The Akron Metropolitan Housing Authority (Authority) was established in 1938 under Section
3735.27 of the Ohio Revised Code to provide low-income persons with safe and sanitary
housing. The Authority is governed by a five-member board of commissioners. The
commissioners are appointed to five-year staggered terms, except the tenant board member who
has a four-year term. The Authority’s executive director, appointed by the board of
commissioners, is responsible for coordinating established policy and carrying out the
Authority’s day-to-day operations. As of November 30, 2007, the Authority owned and/or
managed 4,380 Public Housing units and had 4,343 Section 8 Housing Choice Voucher units.

The Section 5(h) homeownership program (program) offers housing authorities a flexible way to
sell Public Housing units to low-income families. The program helps low-income families
purchase homes through an arrangement that benefits both the buyer and the public housing
authority that sells the unit. It gives the buyer access to an affordable homeownership
opportunity and to the many tangible and intangible advantages it brings. Homeownership can
be an important part of self-sufficiency for low-income families, providing a way of building
wealth as well as increasing self-esteem and security. The program was authorized by Section
5(h) of the United States Housing Act of 1937.

Our objectives were to determine whether the Authority properly accounted for and used its
program’s proceeds in accordance with the U.S. Department of Housing and Urban
Development’s (HUD) requirements.




                                               4
                                RESULTS OF AUDIT

Finding: The Authority Lacked Adequate Controls over Its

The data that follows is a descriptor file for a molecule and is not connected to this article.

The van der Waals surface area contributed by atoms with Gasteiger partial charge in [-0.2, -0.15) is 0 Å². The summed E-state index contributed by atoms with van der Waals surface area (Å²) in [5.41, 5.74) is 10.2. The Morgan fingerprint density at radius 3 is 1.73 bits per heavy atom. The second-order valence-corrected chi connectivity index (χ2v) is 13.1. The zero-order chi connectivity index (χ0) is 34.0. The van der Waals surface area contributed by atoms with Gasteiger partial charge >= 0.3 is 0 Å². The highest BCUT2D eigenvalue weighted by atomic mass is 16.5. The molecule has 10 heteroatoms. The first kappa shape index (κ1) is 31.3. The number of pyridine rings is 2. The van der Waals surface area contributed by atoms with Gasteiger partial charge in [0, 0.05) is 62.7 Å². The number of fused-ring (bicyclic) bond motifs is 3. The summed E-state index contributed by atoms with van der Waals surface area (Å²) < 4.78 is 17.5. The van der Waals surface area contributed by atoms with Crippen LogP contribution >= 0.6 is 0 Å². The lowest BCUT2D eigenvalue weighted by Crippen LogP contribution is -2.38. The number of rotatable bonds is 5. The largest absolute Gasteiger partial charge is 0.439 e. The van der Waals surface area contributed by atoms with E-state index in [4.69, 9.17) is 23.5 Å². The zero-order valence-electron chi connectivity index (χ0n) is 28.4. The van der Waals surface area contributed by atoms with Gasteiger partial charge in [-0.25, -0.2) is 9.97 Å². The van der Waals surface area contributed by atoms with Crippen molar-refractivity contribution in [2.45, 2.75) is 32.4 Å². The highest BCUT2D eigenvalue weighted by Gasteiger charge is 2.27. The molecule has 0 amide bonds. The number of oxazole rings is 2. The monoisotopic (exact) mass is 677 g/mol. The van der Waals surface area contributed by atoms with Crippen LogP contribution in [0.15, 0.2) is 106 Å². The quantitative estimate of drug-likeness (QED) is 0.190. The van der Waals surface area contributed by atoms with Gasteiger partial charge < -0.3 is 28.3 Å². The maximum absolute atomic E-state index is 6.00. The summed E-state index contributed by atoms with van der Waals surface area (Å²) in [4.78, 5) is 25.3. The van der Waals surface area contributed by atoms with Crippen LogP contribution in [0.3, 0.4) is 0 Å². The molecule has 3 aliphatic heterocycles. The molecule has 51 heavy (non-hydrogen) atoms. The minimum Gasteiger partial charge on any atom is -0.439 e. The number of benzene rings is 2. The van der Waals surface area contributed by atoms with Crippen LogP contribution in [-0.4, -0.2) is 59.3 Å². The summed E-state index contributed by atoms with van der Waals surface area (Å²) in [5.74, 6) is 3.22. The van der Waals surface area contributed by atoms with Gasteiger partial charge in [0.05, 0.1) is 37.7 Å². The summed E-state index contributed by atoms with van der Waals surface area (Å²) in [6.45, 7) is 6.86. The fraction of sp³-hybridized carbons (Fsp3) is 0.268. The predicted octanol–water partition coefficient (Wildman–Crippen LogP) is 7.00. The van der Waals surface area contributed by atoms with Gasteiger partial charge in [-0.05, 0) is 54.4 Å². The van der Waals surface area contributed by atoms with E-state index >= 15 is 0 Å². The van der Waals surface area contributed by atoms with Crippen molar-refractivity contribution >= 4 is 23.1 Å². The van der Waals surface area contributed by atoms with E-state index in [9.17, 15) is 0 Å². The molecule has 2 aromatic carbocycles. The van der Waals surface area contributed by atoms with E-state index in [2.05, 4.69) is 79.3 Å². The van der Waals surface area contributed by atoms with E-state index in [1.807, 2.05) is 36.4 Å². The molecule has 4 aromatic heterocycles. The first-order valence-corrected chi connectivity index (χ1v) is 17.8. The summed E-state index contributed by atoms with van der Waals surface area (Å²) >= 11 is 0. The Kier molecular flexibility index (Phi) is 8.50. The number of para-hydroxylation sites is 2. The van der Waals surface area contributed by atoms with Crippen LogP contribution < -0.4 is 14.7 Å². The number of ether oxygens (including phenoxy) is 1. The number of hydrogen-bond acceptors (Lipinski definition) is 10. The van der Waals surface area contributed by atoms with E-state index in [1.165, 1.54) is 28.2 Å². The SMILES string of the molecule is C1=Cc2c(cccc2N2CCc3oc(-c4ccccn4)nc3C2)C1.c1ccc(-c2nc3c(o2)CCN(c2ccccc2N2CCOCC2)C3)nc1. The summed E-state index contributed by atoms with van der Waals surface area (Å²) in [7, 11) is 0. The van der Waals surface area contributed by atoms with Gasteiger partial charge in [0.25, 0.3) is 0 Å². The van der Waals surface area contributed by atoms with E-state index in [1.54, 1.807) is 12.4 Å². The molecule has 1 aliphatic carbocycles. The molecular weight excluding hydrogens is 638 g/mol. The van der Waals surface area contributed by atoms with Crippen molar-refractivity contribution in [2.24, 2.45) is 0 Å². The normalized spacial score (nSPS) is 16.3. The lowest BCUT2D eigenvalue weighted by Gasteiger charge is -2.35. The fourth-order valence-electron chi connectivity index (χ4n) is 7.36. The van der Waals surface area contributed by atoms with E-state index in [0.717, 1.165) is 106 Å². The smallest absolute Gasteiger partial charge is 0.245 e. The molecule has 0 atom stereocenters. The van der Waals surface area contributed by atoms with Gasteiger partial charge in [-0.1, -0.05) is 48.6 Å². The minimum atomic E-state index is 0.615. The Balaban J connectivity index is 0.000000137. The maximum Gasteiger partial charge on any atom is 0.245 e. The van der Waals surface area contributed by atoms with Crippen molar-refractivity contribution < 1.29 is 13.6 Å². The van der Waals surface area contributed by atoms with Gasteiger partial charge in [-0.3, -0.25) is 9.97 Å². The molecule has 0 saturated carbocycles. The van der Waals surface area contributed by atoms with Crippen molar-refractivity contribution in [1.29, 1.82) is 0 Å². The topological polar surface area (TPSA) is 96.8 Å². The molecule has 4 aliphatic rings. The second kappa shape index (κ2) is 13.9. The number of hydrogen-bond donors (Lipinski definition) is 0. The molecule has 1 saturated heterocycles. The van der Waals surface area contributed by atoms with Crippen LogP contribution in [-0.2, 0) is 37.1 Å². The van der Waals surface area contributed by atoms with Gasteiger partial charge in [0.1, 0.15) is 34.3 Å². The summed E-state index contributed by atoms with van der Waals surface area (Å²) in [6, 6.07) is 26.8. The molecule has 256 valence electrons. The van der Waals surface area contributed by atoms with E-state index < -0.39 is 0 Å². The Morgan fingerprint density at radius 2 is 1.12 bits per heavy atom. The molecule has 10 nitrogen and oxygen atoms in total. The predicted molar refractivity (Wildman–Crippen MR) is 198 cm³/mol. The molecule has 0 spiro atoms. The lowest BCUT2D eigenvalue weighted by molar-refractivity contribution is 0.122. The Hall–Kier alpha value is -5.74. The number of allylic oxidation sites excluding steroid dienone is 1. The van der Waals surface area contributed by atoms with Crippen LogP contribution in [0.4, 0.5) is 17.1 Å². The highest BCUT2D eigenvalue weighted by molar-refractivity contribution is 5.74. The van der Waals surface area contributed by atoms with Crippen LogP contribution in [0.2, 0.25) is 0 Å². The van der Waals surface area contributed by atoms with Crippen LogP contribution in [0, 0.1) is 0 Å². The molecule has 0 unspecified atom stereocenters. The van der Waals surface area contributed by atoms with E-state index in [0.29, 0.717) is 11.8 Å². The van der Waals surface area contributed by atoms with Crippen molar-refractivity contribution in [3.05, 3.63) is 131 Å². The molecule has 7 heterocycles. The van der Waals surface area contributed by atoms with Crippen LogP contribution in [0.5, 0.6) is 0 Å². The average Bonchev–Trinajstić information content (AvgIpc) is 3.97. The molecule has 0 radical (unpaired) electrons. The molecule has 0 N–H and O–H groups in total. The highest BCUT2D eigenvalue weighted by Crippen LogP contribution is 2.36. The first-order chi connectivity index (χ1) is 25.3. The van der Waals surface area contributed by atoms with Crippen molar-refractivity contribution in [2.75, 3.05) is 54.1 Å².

Homeownership Proceeds
The Authority failed to maintain a separate identity for $196,247 of its program proceeds and did
not use $384,691 of proceeds in a timely fashion. This occurred because the Authority’s staff did
not have knowledge of the requirements to accrue and separate program interest earnings,
believed it was appropriate to move program funds from the restricted accounts, and was not
aware of the requirement to expend the program funds in a timely manner. As a result, $384,691
in program proceeds was not used to provide housing assistance for low-income families.



 Sales Proceeds from Program
 Properties

              The Authority received sales proceeds of $279,208 from 11 program properties
              sold between April 1993 and June 1995. The proceeds were put into restricted
              cash investment accounts. As of August 31, 2007, these accounts had a balance
              of $188,444, $90,764 less than the proceeds received. Of that $90,764, $88,412
              was moved to an unrestricted general public housing fund account and the
              Authority is unable to track those funds. The Authority cannot account for the
              remaining $2,352 of sales proceeds. Additionally, $105,483 of earned interest on
              the sales proceeds was not maintained or accounted for in a separate account. The
              $384,691 ($279,208 in sales proceeds and $105,483 earned interest) of program
              funds has not been used for housing assistance to low-income families as required
              by the Authority’s program implementing agreement.

              The Authority’s executive director said his staff did not have any knowledge of
              the requirements to accrue and separate interest earnings on the program restricted
              accounts over the years, and to expend the funds in a timely manner. Also, the
              Authority’s director of finance thought it was proper to move program funds from
              the restricted accounts.

              The Authority failed to maintain a separate identity of $196,247 ($90,764 in sales
              proceeds and $105,483 of earned interest) of its program’s sales proceeds and did
              not obligate the sales proceeds in a timely manner as required by its implementing
              agreement. As a result, the program’s proceeds were not used to assist low-
              income families.

 Conclusion

              The Authority failed to maintain a separate identity of $196,247 ($90,764 in sales
              proceeds and $105,483 of earned interest) of its program sales proceeds and did not